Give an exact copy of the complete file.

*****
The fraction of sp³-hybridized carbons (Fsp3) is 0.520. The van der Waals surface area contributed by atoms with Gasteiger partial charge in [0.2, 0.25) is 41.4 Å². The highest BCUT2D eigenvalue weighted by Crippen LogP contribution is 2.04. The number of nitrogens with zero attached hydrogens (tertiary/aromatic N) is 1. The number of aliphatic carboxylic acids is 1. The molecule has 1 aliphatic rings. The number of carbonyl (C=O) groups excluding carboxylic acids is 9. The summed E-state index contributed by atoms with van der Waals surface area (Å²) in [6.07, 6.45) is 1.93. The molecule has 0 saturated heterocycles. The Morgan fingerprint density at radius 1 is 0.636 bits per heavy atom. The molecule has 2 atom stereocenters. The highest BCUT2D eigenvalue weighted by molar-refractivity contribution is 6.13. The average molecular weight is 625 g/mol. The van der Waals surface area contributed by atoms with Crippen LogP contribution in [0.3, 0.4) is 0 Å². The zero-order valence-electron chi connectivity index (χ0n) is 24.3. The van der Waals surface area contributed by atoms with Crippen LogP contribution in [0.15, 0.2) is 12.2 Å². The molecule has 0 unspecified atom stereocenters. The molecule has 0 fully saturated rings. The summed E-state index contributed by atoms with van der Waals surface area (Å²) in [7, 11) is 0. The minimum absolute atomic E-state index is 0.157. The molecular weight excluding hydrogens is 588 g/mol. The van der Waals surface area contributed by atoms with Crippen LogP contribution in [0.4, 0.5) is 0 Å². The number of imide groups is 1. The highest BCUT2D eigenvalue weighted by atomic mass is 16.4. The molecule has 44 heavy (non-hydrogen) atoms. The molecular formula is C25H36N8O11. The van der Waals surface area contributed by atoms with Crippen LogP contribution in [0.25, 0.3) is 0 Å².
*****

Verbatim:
The fraction of sp³-hybridized carbons (Fsp3) is 0.520. The van der Waals surface area contributed by atoms with Gasteiger partial charge in [0.2, 0.25) is 41.4 Å². The highest BCUT2D eigenvalue weighted by Crippen LogP contribution is 2.04. The number of nitrogens with zero attached hydrogens (tertiary/aromatic N) is 1. The number of aliphatic carboxylic acids is 1. The molecule has 1 aliphatic rings. The number of carbonyl (C=O) groups excluding carboxylic acids is 9. The summed E-state index contributed by atoms with van der Waals surface area (Å²) in [6.07, 6.45) is 1.93. The molecule has 0 saturated heterocycles. The Morgan fingerprint density at radius 1 is 0.636 bits per heavy atom. The molecule has 2 atom stereocenters. The highest BCUT2D eigenvalue weighted by molar-refractivity contribution is 6.13. The average molecular weight is 625 g/mol. The van der Waals surface area contributed by atoms with Crippen LogP contribution in [0.3, 0.4) is 0 Å². The zero-order valence-electron chi connectivity index (χ0n) is 24.3. The van der Waals surface area contributed by atoms with Crippen LogP contribution in [0.15, 0.2) is 12.2 Å². The molecule has 0 unspecified atom stereocenters. The molecule has 0 fully saturated rings. The summed E-state index contributed by atoms with van der Waals surface area (Å²) in [7, 11) is 0. The minimum absolute atomic E-state index is 0.157. The molecular weight excluding hydrogens is 588 g/mol. The van der Waals surface area contributed by atoms with Crippen LogP contribution in [0.4, 0.5) is 0 Å². The number of imide groups is 1. The highest BCUT2D eigenvalue weighted by atomic mass is 16.4. The molecule has 44 heavy (non-hydrogen) atoms. The molecular formula is C25H36N8O11. The van der Waals surface area contributed by atoms with Crippen LogP contribution in [0.25, 0.3) is 0 Å².